Now-defunct budget hotel room aggregator Zo Rooms has suffered a setback in its legal battle against Oyo Rooms with a Gurugram court dismissing its petition against the SoftBank Group Corp-backed company.
The Gurugram district court rejected the arbitration petition saying it lacked jurisdiction to decide on the matter, Oyo said in a statement on Friday.
The petition, filed earlier this month, accused Oyo of stealing data about employees, assets and hotel properties under the guise of speeding up Zo’s acquisition. It also claimed that Oyo, operated by Oravel Stays Pvt. Ltd, was refusing to pay dues for the business it had allegedly acquired.
Oyo and Zo, operated by Zostel Hospitality Pvt. Ltd, had first engaged in merger talks in 2015. In October 2017, however, Oyo said it had ended the negotiations. Zo later claimed Oyo had acquired its business in March 2016 and then abandoned its contractual obligations.
Zo hasn’t outlined its next legal move but, on Sunday, it acknowledged the challenges it faces in taking on Oyo. In a message portraying itself as an underdog, Zo said: “We don’t have much money left in the company to incur prolonged legal costs, PR (public relations) machinery and advisors -- something Oyo can splurge on -- or counter (them) with frivolous cases through which Oyo wants to pressure us and muzzle our voice. Our only asset is the wealth of strong supporting evidence of OYO taking up our entire business without giving us a penny.”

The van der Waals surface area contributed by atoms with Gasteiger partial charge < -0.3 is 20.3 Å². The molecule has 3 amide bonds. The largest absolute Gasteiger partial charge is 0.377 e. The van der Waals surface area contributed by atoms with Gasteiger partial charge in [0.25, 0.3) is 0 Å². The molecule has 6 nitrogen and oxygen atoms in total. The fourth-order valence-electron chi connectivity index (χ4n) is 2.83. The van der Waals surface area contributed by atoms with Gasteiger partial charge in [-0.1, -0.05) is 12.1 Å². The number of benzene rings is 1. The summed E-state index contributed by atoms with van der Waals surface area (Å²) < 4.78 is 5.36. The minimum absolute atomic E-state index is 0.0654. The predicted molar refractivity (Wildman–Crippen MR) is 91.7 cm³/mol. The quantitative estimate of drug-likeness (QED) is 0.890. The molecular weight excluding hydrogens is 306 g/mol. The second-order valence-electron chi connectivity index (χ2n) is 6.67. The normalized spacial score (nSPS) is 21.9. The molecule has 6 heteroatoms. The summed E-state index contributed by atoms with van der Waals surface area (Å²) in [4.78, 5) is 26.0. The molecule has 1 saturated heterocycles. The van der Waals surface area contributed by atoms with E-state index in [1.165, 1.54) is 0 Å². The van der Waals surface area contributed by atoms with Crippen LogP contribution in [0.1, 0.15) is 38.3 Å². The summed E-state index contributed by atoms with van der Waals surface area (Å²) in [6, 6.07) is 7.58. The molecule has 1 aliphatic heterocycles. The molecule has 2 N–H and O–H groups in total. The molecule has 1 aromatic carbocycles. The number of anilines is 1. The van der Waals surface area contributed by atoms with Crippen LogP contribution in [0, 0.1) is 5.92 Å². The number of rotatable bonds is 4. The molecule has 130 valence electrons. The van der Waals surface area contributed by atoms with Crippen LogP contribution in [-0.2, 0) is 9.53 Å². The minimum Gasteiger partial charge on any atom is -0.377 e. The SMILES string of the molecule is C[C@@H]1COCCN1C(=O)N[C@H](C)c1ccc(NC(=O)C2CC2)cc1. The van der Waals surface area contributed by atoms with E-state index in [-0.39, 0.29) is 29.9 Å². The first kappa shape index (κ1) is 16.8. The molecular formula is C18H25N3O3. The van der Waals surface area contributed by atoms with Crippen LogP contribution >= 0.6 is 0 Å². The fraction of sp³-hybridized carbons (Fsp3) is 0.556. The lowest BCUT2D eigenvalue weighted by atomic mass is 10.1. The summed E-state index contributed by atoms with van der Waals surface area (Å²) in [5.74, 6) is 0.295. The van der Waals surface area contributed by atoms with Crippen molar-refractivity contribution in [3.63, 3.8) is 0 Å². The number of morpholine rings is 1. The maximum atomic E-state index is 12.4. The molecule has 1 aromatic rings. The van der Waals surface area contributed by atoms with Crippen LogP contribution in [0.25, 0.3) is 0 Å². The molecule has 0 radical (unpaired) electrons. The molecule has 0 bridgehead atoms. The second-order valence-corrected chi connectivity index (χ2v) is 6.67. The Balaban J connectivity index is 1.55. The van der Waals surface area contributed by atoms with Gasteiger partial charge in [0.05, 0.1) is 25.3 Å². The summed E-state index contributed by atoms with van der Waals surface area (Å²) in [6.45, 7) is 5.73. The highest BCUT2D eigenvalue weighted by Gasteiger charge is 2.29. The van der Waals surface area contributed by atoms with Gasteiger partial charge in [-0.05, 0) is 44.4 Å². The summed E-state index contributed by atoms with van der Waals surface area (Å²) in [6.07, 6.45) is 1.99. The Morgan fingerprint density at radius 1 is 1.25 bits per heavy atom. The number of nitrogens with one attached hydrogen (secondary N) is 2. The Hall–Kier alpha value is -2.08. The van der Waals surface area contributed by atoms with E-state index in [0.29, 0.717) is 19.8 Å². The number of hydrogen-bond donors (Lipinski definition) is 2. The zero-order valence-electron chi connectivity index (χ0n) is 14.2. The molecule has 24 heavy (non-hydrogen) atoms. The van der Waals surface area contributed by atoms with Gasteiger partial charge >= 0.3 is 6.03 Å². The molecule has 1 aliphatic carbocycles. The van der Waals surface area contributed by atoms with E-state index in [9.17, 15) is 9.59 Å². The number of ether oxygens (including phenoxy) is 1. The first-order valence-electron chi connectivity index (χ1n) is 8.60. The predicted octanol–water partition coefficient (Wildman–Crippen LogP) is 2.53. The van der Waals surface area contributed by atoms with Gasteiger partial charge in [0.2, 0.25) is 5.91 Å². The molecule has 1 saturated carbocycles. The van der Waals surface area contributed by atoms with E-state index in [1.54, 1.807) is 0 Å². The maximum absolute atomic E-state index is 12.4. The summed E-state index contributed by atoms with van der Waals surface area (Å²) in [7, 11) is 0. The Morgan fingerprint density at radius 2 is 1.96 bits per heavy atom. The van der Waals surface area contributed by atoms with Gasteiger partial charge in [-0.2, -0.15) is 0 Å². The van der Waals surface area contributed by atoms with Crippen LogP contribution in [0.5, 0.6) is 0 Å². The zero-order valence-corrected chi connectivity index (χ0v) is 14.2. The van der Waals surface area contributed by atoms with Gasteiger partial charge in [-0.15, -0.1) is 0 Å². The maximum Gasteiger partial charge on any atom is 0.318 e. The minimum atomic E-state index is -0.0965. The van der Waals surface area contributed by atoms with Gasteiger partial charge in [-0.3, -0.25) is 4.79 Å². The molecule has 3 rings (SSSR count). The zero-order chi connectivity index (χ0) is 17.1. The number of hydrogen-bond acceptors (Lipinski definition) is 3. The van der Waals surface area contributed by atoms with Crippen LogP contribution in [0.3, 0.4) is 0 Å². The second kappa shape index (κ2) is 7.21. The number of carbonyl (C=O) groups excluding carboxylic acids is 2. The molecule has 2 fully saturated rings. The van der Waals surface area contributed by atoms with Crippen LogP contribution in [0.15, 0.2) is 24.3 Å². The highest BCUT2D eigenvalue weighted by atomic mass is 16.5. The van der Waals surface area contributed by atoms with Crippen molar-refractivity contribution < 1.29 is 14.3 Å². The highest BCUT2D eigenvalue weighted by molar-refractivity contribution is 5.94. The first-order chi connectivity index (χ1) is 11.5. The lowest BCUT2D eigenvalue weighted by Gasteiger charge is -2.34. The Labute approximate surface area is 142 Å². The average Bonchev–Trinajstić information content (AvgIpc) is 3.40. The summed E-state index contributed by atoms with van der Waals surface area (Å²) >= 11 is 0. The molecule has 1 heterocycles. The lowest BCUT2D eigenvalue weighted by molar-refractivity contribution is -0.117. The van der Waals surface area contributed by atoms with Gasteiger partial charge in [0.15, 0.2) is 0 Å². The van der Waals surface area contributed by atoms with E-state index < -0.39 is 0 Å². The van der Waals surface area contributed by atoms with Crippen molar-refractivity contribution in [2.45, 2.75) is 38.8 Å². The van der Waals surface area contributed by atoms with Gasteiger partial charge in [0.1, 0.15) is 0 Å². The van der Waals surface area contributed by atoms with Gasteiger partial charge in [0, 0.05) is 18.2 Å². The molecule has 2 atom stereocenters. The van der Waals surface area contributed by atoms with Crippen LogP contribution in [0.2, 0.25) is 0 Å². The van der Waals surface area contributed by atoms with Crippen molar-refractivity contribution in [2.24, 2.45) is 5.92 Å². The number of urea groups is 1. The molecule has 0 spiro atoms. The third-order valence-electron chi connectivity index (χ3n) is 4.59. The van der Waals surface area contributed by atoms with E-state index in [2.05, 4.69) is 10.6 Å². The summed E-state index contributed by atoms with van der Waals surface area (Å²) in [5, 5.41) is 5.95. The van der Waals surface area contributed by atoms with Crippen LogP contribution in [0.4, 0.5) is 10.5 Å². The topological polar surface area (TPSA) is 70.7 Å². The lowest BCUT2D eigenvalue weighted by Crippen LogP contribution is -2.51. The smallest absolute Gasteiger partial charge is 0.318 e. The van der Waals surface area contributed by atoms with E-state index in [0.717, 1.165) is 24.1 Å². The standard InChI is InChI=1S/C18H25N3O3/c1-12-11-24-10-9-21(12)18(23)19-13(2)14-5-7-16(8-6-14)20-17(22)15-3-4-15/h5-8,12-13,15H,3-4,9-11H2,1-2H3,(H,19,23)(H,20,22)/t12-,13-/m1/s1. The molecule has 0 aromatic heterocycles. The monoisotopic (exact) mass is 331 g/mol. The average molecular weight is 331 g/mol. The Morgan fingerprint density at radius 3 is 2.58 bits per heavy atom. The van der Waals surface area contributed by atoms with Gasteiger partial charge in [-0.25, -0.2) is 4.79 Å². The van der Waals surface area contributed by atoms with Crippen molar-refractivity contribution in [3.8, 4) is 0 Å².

Oyo sounded triumphant in its statement: "We are delighted with the outcome which reinforces the faith entrepreneurs have in the judiciary. Zostel Hospitality Pvt. Ltd (owner of Zo) is taking an emotional route now after the dismissal of their petition. These are factual misrepresentations and theatrical antics by Zostel in a futile attempt at gaining emotional mileage on the case.”
The two companies are also locked in other legal cases. On 16 January, Oyo sued Zo and filed a criminal complaint against its founders alleging cheating, breach of criminal trust and misrepresentation of data.
In its complaint, Oyo said Zo’s behaviour over the past few months amounted to harassment. It alleged that Zo had been intimidating, blackmailing and threatening the company, apart from causing constant inconvenience.
In its statement on Sunday, Zo reiterated that both companies had started integrating their businesses, going way ahead of the term-sheet stage, when Oyo called off the merger.
“OYO acquired our partner-hotels across all cities, employees, the entire customer data, future bookings, analytics, access, and passwords… It was not an exercise done at a founder or core team level, but rather almost each one of our employees has played his/her part in efficiently transferring our business spread across the length and breadth of the country to Oyo by February 2016,” Zo said.